The primary purpose of the electrocardiogram is to detect ischemia or acute coronary injury in broad, symptomatic emergency department populations. However, the standard 12 lead ECG has several limitations. An ECG represents a brief sample in time. Because unstable ischemic syndromes have rapidly changing supply versus demand characteristics, a single ECG may not accurately represent the entire picture.[45] It is therefore desirable to obtain serial 12 lead ECGs, particularly if the first ECG is obtained during a pain-free episode. Alternatively, many emergency departments and chest pain centers use computers capable of continuous ST segment monitoring.[46] It should also be appreciated that the standard 12 lead ECG does not directly examine the right ventricle, and does a relatively poor job of examining the posterior basal and lateral walls of the left ventricle. In particular, acute myocardial infarction in the distribution of the circumflex artery is likely to produce a nondiagnostic ECG.[45] The use of non-standard ECG leads like right-sided lead V4R and posterior leads V7, V8, and V9 may improve sensitivity for right ventricular and posterior myocardial infarction. In spite of these limitations, the 12 lead ECG stands at the center of risk stratification for the patient with suspected acute myocardial infarction. Mistakes in interpretation are relatively common, and the failure to identify high risk features has a negative effect on the quality of patient care.[47] The 12 lead ECG is used to classify patients into one of three groups: “QRS” redirects here. ... “QRS” redirects here. ... In medicine, ischemia (Greek ισχαιμία, isch- is restriction, hema or haema is blood) is a restriction in blood supply, generally due to factors in the blood vessels, with resultant damage or dysfunction of tissue. ... The emergency department (ED), sometimes termed the emergency room (ER), emergency ward (EW), accident & emergency (A&E) department or casualty department is a hospital or primary care department that provides initial treatment to patients with a broad spectrum of illnesses and injuries, some of which may be life-threatening and... “QRS” redirects here. ... “QRS” redirects here. ... “QRS” redirects here. ... ECG may also refer to the East Coast Greenway Lead II An Electrocardiogram (ECG or EKG, abbreviated from the German Elektrokardiogramm) is a graphic produced by an electrocardiograph, which records the electrical voltage in the heart in the form of a continuous strip graph. ... “QRS” redirects here. ... The emergency department (ED), sometimes termed the emergency room (ER), emergency ward (EW), accident & emergency (A&E) department or casualty department is a hospital or primary care department that provides initial treatment to patients with a broad spectrum of illnesses and injuries, some of which may be life-threatening and... “QRS” redirects here. ... The right ventricle is one of four chambers (two atria and two ventricles) in the human heart. ... In the heart, a ventricle is a chamber which collects blood from an atrium (another heart chamber) and pumps it out of the heart. ... “QRS” redirects here. ... “QRS” redirects here. ... “QRS” redirects here. ...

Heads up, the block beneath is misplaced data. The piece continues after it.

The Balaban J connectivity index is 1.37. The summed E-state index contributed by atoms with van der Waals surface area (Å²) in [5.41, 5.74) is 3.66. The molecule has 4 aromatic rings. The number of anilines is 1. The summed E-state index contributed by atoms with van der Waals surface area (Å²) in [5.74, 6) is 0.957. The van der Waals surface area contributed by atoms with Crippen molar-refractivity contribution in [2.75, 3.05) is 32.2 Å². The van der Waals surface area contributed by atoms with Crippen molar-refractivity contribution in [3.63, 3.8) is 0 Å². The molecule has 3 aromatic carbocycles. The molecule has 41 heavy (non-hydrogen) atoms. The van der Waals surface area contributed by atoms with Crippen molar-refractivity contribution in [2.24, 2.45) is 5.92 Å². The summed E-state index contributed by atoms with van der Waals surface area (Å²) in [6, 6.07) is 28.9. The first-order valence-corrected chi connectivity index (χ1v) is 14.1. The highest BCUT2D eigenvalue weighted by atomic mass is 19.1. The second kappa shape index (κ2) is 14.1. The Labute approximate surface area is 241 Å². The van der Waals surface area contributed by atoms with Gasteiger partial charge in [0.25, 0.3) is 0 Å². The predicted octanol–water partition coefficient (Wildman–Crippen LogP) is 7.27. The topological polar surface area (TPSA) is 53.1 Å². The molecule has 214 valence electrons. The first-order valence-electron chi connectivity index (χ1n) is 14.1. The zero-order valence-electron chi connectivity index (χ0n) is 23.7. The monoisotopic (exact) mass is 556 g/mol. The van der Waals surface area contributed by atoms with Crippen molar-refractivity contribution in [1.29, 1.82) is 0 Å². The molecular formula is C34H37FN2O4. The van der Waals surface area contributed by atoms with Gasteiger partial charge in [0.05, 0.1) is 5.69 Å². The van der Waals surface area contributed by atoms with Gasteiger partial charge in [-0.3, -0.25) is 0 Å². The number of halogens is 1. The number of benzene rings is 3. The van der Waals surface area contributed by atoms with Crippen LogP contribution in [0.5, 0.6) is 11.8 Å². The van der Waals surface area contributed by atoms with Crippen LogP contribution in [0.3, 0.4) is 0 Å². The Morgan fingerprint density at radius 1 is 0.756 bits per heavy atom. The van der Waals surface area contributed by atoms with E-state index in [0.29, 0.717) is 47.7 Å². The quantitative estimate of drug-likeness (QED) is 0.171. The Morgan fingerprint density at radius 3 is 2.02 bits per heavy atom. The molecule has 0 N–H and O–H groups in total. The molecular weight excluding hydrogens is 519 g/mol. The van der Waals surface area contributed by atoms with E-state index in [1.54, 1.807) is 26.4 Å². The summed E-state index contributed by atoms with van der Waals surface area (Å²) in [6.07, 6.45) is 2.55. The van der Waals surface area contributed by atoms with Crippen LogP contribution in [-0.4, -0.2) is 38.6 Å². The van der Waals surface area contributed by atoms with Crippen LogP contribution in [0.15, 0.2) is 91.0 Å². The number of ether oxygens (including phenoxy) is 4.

1. those with ST segment elevation or new bundle branch block (suspicious for acute injury and a possible candidate for acute reperfusion therapy with thrombolytics or primary PCI),
2. those with ST segment depression or T wave inversion (suspicious for ischemia), and
3. those with a so-called non-diagnostic or normal ECG.[48]

A normal ECG does not rule out acute myocardial infarction. Sometimes the earliest presentation of acute myocardial infarction is the hyperacute T wave, which is treated the same as ST segment elevation.[49] In practice this is rarely seen, because it only exists for 2-30 minutes after the onset of infarction.[50] Hyperacute T waves need to be distinguished from the peaked T waves associated with hyperkalemia.[51] The current guidelines for the ECG diagnosis of acute myocardial infarction require at least 1 mm (0.1 mV) of ST segment elevation in 2 or more anatomically contiguous leads.[48] This criterion is problematic, however, as acute myocardial infarction is not the most common cause of ST segment elevation in chest pain patients.[52] In addition, over 90% of healthy men have at least 1 mm (0.1 mV) of ST segment elevation in at least one precordial lead.[53] The clinician must therefore be well versed in recognizing the so-called ECG mimics of acute myocardial infarction, which include left ventricular hypertrophy, left bundle branch block, paced rhythm, benign early repolarization, pericarditis, hyperkalemia, and ventricular aneurysm.[54][55][53] Thrombolysis is the breakdown (lysis) by pharmacological means, of blood clots. ... Percutaneous coronary intervention is an invasive cardiologic therapeutic procedure to treat narrowed coronary arteries (artery stenosis). ... Hyperkalemia is an elevated blood level (above 5. ... In medicine, chest pain is a symptom of a number of conditions and is generally considered a medical emergency, unless the patient is a known angina pectoris sufferer and the symptoms are familiar (appearing at exertion and resolving at rest, known as stable angina). When the chest pain is not... Left ventricular hypertrophy (LVH) is the thickening of the myocardium (muscle) of the left ventricle of the heart. ... ECG characteristics of a typical LBBB showing wide QRS complexes with abnormal morphology in leads V1 and V6. ... A pacemaker, scale in centimeters A pacemaker (or artificial pacemaker, so as not to be confused with the hearts natural pacemaker) is a medical device which uses electrical impulses, delivered by electrodes contacting the heart muscles, to regulate the beating of the heart. ... Pericarditis is inflammation of the sac surrounding the heart, the pericardium. ... Hyperkalemia is an elevated blood level (above 5. ...